The case in Singapore concerns a Briton who was in the city-state between June 15 and June 17. He tested positive for monkeypox on Monday after developing rashes and headaches and fever last week.
“During this period, he had largely stayed in his hotel room, except for visiting a massage establishment and eating at three catering establishments on June 16,” Singapore’s health ministry said on Tuesday.
Thirteen of the man’s close contacts have been identified and contact tracing is underway, the ministry said, adding that the man was being treated at the National Center for Infectious Diseases.
The case in South Korea involves a South Korean citizen who reported himself to the Korea Disease Control and Prevention Agency after returning from Germany on Wednesday. The KCDA said the South Korean – currently being treated at a facility in Seoul – said he had a headache before boarding the plane and developed fever, sore throat, fatigue and skin lesions upon arrival in the country.
Meanwhile, South Korea said it was also investigating a second suspected case involving a foreigner who entered the country on Monday and was taken to a hospital in Busan city after showing symptoms and developing a vesicular skin lesion.
Monkeypox, considered a less serious cousin of smallpox, has an incubation period of seven to 14 days, according to the Centers for Disease Control and Prevention (CDC).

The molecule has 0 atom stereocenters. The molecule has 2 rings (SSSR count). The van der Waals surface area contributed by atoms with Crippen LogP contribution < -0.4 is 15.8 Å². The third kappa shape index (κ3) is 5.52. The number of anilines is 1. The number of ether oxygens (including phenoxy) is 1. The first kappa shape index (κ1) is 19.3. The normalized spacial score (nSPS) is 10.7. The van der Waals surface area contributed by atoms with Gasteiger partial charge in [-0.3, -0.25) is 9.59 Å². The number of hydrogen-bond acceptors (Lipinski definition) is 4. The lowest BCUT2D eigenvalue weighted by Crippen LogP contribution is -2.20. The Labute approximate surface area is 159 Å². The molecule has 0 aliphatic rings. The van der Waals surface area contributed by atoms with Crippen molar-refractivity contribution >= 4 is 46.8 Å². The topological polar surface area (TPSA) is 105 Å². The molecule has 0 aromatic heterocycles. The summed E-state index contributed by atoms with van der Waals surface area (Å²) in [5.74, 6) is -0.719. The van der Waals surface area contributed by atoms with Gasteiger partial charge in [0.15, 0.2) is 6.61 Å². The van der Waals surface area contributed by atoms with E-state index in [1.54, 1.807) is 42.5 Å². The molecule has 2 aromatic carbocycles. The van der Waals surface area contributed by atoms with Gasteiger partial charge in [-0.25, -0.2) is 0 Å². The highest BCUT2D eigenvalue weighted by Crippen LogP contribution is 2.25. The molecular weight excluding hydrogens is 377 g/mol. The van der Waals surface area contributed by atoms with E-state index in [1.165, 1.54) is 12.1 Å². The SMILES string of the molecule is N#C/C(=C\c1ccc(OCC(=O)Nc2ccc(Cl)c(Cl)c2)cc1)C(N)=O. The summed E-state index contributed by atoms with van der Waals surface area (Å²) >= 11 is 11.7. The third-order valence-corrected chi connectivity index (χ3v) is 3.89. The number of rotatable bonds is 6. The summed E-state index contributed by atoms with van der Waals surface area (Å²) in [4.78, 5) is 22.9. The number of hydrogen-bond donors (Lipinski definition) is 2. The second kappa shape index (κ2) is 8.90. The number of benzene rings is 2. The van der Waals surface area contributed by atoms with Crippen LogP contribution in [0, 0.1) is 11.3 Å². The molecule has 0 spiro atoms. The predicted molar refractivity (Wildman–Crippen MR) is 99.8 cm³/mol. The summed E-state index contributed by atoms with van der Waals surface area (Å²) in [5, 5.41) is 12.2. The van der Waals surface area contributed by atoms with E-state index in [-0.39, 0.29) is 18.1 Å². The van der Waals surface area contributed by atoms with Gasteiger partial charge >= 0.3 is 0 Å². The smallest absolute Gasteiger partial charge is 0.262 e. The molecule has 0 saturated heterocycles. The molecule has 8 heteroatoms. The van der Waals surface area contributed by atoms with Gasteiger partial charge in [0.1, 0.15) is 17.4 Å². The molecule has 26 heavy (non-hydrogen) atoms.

The first symptoms are usually flu-like, such as fever, chills, exhaustion, headache and muscle weakness, followed by swollen lymph nodes, which help the body fight infection and disease.
The disease then progresses to a rash and lesions that may form blisters and scabs all over the body, which usually last two to four weeks.
The virus has been circulating for decades in some places, including parts of West and Central Africa.
The World Health Organization (WHO) recently said it would remove the distinction between endemic and non-endemic countries to reflect a “unified response”.
Lessons from Covid-19
Singapore last detected a case of monkeypox in 2019, in a 38-year-old Nigerian man who traveled to the city-state to attend a wedding.
“Monkey pox is not a new disease, so we know quite a bit about the disease and the virus. [which] has been around for a while,” said Khoo Yoong Khean, a physician and chief scientist at the Duke-NUS Center for Outbreak Preparedness in Singapore.
“But there is a change in how the disease circulates and spreads in this current outbreak… [and] this appears to be an evolving situation.”
Khoo said lessons from the Covid-19 pandemic could be applied to any possible outbreak of monkeypox in the region.
“It will be wise for countries to be careful. We have many tools that we used for Covid-19 and they will be useful now: contract research methods, quarantine protocols and even a mass vaccination strategy if necessary.
“While I don’t think we need to be overly concerned about the global situation, and we may be in a better place now, epidemics are never predictable, as we know. We may have surprises from monkeypox in the near future, so we must continue to strengthen our health and surveillance systems, work in collaboration with other countries and make better decisions than [we did] during the Covid pandemic.”